7. Focus on establishment. Humans have a natural need for stability and for camaraderie. That is, they need to feel like the floor is firm beneath their feet and that there are others on their side. But in some companies, these tendencies can become dysfunctionally pervasive. If you continue to do only what you’ve always done, only what everyone else is doing, you’ll always be safe from blame. But humans also innately need to do what they haven’t done before, to stretch their minds, to create. Because this gives one a sense of purpose. Rather than playing it safe, we should always be trying new things, and keeping those that work. But the dysfunctional company focuses on establishment, rather than on results. The antivirus is similar to that for black-and-white thinking. Early in the experience, try something new, and then see what happens. Do it early, before you develop an emotional investment in the project. It might even be best if the thing you try fails completely, because then you can see how the team handles failure. Even if your experiment fails, they should not make you feel like a failure for having tried it. If they do, think about whether you want to stay there.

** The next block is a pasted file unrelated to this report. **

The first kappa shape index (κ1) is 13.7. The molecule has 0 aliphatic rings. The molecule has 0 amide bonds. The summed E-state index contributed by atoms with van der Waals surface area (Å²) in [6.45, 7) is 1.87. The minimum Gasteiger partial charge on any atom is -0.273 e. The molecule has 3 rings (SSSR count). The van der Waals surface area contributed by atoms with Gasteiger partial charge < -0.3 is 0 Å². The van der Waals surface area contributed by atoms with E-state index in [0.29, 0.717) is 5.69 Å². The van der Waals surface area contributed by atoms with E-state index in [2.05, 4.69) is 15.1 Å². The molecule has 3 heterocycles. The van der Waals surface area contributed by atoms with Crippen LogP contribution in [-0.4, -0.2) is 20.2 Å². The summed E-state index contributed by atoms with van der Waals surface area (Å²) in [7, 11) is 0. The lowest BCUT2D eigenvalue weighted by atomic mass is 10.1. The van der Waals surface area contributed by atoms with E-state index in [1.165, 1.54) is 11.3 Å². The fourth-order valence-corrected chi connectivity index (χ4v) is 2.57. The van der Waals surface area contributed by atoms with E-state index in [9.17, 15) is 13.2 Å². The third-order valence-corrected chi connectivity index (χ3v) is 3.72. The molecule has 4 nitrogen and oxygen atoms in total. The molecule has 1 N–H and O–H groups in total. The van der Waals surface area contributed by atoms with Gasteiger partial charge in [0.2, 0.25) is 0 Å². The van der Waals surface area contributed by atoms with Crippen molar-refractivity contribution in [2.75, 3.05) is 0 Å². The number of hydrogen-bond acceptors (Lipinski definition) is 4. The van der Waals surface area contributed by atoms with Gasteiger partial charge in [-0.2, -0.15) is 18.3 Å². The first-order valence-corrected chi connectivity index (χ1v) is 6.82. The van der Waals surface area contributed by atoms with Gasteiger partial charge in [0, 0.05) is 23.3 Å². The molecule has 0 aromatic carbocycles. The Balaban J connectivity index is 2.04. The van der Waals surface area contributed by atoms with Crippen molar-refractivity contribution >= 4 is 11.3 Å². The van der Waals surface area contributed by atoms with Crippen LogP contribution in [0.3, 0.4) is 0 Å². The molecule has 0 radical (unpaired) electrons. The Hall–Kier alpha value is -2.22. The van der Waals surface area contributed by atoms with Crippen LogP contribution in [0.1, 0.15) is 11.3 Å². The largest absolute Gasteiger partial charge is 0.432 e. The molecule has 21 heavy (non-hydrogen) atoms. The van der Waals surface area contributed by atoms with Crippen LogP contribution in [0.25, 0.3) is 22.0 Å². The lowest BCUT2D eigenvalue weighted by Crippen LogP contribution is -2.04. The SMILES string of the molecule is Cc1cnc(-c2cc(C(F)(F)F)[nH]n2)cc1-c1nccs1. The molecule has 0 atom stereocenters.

8. Ignorance of modern research. Quick! Name at least 2 of the 9 teamwork-killers Tom DeMarco and Timothy Lister identified in their landmark work? It should be pretty easy, because they identified 7 of those 9 back in 1987. That’s what I mean by “modern.” Here’s another one: What 3 characteristics must a software team exhibit in order to have any reasonable chance of success, according to Alistair Cockburn in his research? Peopleware (2nd ed. 1999) and Crystal Clear’ (2005), for starters. This is what I mean by “modern.” Heck, we might as well even include The Mythical Man-Month in the list, because too many software engineers have never read it, either. At my next interview, while the development staff are quizzing me on my knowledge of Perl programming, PHP, and JavaScript, I’ll be sure to quiz them on their knowledge of Demarco and Lister, Cockburn, Schwaber and Beedle, Kent Beck, Michael Feathers—and of course, Frederick Brooks.